Monday, March 28, 2011

Getting Your Long Run “Groove” On

Have you ever had a long run that you had to do over the weekend and you weren't sure how it was going to? You tepidly go into it thinking "Boy, I hope I can get that 12-14 miler in…", but you have enough experience to know it might be a struggle? But within the first hour of your run, you realize "Hey, this might be my day..." and end up doing more than you planned?

I had such a day last Saturday. I had a 14 miler planned, but with work, being out the night before at a Fantasy Baseball Draft, I didn't know what to expect. But I followed my pre-long run breakfast, drinks, and morning constitutional ritual hoping that it would be enough to get me through. But, as I described above, within the first hour, I was feeling like Blue Steel. I felt like Forrest Gump, like I could run forever.

But from years' experience, I knew I could harm myself from over-doing it. As I've probably mentioned a million times before, patience is one of those skills you have to learn in running or the probability of injury spikes up. So at mile 9, one and a half hours into my long run, I started to work with the rational side of my brain to decide, just how much farer I should go beyond the 14 miles planned. I knew I could go double the distance I had at that point. I was averaging a 10 minute mile with the 30 second walking breaks I was talking to re-fuel. A quick calculation told me that was 3 hours which would give me 18 miles. The longest long run I had up until that one was 12-13 miles at a little over 2 hours. So I rationalized that I would do something less than the 18 miles with the last half mile walking. 17 seemed safe based on that since jumping from 13 to 16.5 is another 35 minutes of running, not an earth shaking difference but not an easy slide either. So I followed my gut and everything worked. Felt like I could've done more but at the same time didn't want to blow the training to that point by over doing it.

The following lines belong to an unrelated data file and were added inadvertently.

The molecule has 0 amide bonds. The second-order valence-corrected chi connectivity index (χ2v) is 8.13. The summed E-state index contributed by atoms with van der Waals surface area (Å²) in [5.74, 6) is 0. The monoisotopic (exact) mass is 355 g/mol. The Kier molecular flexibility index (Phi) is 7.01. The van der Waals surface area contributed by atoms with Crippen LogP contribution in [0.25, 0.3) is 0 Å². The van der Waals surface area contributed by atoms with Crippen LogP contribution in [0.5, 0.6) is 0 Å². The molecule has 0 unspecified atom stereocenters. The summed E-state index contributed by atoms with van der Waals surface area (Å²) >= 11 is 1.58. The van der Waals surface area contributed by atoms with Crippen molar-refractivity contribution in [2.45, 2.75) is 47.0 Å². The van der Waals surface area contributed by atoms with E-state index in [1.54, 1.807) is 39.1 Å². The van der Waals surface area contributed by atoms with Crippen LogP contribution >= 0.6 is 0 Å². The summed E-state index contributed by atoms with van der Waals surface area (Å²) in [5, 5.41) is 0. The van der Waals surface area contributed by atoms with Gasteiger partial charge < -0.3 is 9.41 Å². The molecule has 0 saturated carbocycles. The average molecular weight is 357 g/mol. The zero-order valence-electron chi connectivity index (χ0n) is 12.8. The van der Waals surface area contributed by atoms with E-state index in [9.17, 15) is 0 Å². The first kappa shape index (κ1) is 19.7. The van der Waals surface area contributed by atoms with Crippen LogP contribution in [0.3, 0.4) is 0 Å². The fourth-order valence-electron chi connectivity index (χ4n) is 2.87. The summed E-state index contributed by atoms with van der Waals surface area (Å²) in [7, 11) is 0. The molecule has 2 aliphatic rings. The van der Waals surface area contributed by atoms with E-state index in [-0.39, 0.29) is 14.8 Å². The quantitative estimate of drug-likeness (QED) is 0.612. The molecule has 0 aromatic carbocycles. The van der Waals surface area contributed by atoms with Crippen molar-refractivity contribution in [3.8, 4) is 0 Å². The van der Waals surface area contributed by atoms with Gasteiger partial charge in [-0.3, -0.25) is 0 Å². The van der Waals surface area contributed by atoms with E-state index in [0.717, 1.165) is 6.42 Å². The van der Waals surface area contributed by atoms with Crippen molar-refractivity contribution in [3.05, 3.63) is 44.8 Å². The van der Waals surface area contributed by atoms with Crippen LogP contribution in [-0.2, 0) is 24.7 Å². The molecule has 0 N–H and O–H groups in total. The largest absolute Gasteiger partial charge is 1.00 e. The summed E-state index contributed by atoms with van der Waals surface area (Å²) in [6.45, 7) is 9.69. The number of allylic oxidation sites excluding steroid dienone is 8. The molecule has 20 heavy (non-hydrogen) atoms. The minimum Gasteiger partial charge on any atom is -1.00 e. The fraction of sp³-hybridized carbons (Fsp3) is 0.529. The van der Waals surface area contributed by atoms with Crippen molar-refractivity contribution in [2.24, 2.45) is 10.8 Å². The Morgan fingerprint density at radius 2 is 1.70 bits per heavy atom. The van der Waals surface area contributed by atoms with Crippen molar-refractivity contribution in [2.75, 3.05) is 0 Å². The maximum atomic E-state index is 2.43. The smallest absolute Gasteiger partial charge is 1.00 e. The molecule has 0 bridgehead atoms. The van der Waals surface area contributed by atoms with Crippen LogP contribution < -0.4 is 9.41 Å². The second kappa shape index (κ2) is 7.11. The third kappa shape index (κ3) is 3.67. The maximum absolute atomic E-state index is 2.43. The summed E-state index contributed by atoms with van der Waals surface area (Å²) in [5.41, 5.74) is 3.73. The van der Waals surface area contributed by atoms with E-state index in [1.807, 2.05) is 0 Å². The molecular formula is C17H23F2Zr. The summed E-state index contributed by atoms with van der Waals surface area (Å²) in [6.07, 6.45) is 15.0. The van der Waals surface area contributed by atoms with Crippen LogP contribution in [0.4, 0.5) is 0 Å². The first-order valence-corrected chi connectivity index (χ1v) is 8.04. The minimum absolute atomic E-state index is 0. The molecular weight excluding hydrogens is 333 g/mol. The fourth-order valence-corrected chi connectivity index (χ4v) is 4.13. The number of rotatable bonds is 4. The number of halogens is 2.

That's the hard thing with long runs, you never know what you're going to get. But I can tell you one thing I did at the end of the run. Wrote down everything I had done that morning, the day before, two days before. As I mentioned before, keeping a running diary is important for making those small advancements in your running program. We each have our own formula that works for us. Sure, you can get advice on the big things that you should do (or shouldn't do) the day before running a Half Marathon or Full Marathon. Yet it is the little things that you do, that are unique to you that will help you perform at the top of your game. PowerBar or toast? Coffee or Coke? How much water the day before? Stretches or no stretches before you go out the door? GU every 45 minutes, 30 minutes, or forget the GU, use Gatorade instead of water?

We are all an experiment of one. What works for you, doesn't necessarily work for everyone. But once you find that formula, use it until you have a bad run and tweak it until it starts working again.

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